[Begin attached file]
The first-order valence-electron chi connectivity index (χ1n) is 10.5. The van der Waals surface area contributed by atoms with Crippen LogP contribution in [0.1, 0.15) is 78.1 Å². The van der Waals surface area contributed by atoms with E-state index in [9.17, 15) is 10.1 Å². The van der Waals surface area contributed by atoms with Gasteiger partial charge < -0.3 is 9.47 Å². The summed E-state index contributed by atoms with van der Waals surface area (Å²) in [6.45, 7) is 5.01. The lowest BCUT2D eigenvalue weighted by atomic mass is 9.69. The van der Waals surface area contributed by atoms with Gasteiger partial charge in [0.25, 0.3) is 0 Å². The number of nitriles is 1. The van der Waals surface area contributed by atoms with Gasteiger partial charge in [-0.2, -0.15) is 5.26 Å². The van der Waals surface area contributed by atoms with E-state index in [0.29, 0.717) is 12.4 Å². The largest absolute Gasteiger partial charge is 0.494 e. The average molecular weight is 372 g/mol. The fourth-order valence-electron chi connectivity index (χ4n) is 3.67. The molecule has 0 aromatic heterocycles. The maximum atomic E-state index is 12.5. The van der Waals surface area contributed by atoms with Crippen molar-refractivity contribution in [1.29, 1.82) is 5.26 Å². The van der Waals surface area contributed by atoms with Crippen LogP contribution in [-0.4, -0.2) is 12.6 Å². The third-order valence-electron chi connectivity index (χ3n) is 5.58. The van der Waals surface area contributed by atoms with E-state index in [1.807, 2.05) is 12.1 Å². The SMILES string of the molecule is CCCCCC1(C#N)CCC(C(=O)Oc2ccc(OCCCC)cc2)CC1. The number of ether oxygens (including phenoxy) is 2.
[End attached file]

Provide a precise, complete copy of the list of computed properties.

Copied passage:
The first-order valence-electron chi connectivity index (χ1n) is 10.5. The van der Waals surface area contributed by atoms with Crippen LogP contribution in [0.1, 0.15) is 78.1 Å². The van der Waals surface area contributed by atoms with E-state index in [9.17, 15) is 10.1 Å². The van der Waals surface area contributed by atoms with Gasteiger partial charge < -0.3 is 9.47 Å². The summed E-state index contributed by atoms with van der Waals surface area (Å²) in [6.45, 7) is 5.01. The lowest BCUT2D eigenvalue weighted by atomic mass is 9.69. The van der Waals surface area contributed by atoms with Gasteiger partial charge in [0.25, 0.3) is 0 Å². The number of nitriles is 1. The van der Waals surface area contributed by atoms with Gasteiger partial charge in [-0.2, -0.15) is 5.26 Å². The van der Waals surface area contributed by atoms with E-state index in [0.29, 0.717) is 12.4 Å². The largest absolute Gasteiger partial charge is 0.494 e. The average molecular weight is 372 g/mol. The fourth-order valence-electron chi connectivity index (χ4n) is 3.67. The molecule has 0 aromatic heterocycles. The maximum atomic E-state index is 12.5. The van der Waals surface area contributed by atoms with Crippen molar-refractivity contribution in [1.29, 1.82) is 5.26 Å². The van der Waals surface area contributed by atoms with Crippen LogP contribution in [-0.4, -0.2) is 12.6 Å². The third-order valence-electron chi connectivity index (χ3n) is 5.58. The van der Waals surface area contributed by atoms with E-state index in [1.807, 2.05) is 12.1 Å². The SMILES string of the molecule is CCCCCC1(C#N)CCC(C(=O)Oc2ccc(OCCCC)cc2)CC1. The number of ether oxygens (including phenoxy) is 2.